“She would not say of anyone in the world now that they were this or were that. She felt very young; at the same time unspeakably aged. She sliced like a knife through everything; at the same time was outside, looking on. She had a perpetual sense, as she watched the taxicabs, of being out, out, far out to sea and alone; she always had the feeling that it was very, very dangerous to live even one day.”

— Virginia Woolf, Mrs Dalloway

“For a couple of minutes, his head bowed in an expression of mental effort, he stood motionless with the revolver in his hands and considered. ‘Of course,’ he said to himself, as if a logical, continuous and clear train of thought had brought him to an unquestionable conclusion. In fact, this ‘of course’ that he found so convincing was only the consequence of a repetition of exactly the same round of memories and notions that he had already gone through a dozen times within the hour. It was the same memory of happiness lost for ever, the same notion of the meaninglessness of everything he saw ahead of him in life, the same consciousness of his humiliation.”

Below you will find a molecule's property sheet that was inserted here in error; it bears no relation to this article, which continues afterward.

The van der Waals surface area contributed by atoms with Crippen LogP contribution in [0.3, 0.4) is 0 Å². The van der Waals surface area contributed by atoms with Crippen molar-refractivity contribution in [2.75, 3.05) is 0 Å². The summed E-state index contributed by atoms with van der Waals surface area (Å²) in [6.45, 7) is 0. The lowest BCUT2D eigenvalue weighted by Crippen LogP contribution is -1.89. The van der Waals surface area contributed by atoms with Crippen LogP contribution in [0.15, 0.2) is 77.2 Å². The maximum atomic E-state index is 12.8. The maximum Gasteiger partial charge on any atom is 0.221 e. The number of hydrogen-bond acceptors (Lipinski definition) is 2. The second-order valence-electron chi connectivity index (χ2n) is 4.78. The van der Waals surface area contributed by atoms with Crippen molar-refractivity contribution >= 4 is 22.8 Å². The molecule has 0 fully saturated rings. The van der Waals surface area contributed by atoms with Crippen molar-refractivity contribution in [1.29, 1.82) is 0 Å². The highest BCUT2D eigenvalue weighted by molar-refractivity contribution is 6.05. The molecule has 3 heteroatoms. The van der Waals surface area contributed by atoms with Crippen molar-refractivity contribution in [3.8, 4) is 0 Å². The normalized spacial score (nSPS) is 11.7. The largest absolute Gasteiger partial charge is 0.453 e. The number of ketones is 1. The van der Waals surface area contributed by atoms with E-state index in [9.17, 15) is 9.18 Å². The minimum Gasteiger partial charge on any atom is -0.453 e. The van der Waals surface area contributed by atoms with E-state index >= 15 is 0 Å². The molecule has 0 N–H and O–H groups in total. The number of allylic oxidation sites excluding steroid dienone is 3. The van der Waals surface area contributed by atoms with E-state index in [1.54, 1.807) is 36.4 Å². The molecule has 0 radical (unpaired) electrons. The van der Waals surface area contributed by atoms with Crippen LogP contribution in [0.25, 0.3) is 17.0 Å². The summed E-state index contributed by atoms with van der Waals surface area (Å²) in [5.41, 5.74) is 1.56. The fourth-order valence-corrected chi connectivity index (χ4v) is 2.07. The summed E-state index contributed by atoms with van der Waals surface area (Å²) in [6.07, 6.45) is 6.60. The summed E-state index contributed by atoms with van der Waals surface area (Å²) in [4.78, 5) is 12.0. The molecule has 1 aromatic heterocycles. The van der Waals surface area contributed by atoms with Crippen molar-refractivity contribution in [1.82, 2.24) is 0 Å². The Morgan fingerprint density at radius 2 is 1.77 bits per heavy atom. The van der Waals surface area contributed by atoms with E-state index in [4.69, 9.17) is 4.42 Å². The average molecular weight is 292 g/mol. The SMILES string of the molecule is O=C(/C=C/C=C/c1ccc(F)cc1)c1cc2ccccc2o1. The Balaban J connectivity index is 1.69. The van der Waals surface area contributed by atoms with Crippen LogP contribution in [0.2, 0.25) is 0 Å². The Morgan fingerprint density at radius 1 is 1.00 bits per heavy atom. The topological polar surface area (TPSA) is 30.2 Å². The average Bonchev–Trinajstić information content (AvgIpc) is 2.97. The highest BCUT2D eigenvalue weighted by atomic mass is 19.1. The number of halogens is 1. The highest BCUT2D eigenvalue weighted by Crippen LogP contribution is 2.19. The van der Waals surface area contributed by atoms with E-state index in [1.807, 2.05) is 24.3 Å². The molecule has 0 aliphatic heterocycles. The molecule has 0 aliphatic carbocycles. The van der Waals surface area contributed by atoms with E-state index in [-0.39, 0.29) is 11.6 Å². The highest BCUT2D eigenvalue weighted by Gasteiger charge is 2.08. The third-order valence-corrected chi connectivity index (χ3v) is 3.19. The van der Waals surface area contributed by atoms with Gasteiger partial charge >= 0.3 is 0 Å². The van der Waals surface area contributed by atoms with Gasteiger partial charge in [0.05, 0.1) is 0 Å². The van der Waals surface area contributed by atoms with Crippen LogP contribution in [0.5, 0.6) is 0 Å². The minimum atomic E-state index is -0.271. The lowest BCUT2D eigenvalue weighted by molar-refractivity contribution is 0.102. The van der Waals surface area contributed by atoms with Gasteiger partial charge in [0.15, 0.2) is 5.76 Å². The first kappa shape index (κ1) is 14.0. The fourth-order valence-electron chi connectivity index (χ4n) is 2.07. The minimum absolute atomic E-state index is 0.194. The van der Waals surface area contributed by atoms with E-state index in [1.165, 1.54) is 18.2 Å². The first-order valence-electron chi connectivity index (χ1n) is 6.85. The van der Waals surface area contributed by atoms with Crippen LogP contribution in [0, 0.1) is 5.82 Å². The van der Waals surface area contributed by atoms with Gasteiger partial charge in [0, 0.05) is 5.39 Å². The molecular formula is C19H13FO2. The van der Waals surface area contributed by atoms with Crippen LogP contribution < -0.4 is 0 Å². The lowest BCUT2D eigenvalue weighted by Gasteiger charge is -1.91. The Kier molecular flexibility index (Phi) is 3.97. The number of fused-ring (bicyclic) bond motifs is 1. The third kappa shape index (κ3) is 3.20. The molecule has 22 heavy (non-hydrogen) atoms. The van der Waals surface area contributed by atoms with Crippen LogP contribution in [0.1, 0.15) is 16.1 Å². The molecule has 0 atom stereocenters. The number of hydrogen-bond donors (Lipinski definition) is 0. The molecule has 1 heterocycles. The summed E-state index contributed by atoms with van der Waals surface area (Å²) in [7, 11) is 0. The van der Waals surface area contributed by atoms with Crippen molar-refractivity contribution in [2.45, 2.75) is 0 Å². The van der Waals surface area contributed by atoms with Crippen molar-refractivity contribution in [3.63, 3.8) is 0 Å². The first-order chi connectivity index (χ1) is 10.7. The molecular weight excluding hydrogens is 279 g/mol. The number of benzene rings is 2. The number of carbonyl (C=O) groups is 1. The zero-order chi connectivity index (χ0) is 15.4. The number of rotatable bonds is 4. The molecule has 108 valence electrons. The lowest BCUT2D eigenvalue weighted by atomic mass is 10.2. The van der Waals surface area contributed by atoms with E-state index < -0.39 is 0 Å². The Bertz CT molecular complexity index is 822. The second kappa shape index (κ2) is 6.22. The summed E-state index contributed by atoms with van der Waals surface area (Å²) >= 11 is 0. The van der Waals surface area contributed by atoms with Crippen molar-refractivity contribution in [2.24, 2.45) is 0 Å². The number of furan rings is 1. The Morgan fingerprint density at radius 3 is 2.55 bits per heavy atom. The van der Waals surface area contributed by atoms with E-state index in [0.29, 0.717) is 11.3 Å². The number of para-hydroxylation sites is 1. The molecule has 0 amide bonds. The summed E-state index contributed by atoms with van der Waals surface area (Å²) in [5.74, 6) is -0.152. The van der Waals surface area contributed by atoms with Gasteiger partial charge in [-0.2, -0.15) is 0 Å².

— Leo Tolstoy, Anna Karenina

Translation by Richard Pevear and Larissa Volokhonsky

Reason #30 to Keep Living: Fight, Faith, and Feminism

dsc01909Sandra M. Gilbert and Susan Gubar’s book of Feminist Literary Theory and Criticism is one of those books I will never abandon, no matter how full my bookshelf becomes. I bought this book for a literary feminist class I never ended up completing, but it continues to be invaluable “light” reading when I’m not in the mood to open a novel. It pertains specifically to me because many of the essays delve into the topic of Woman as Writer.  Continue reading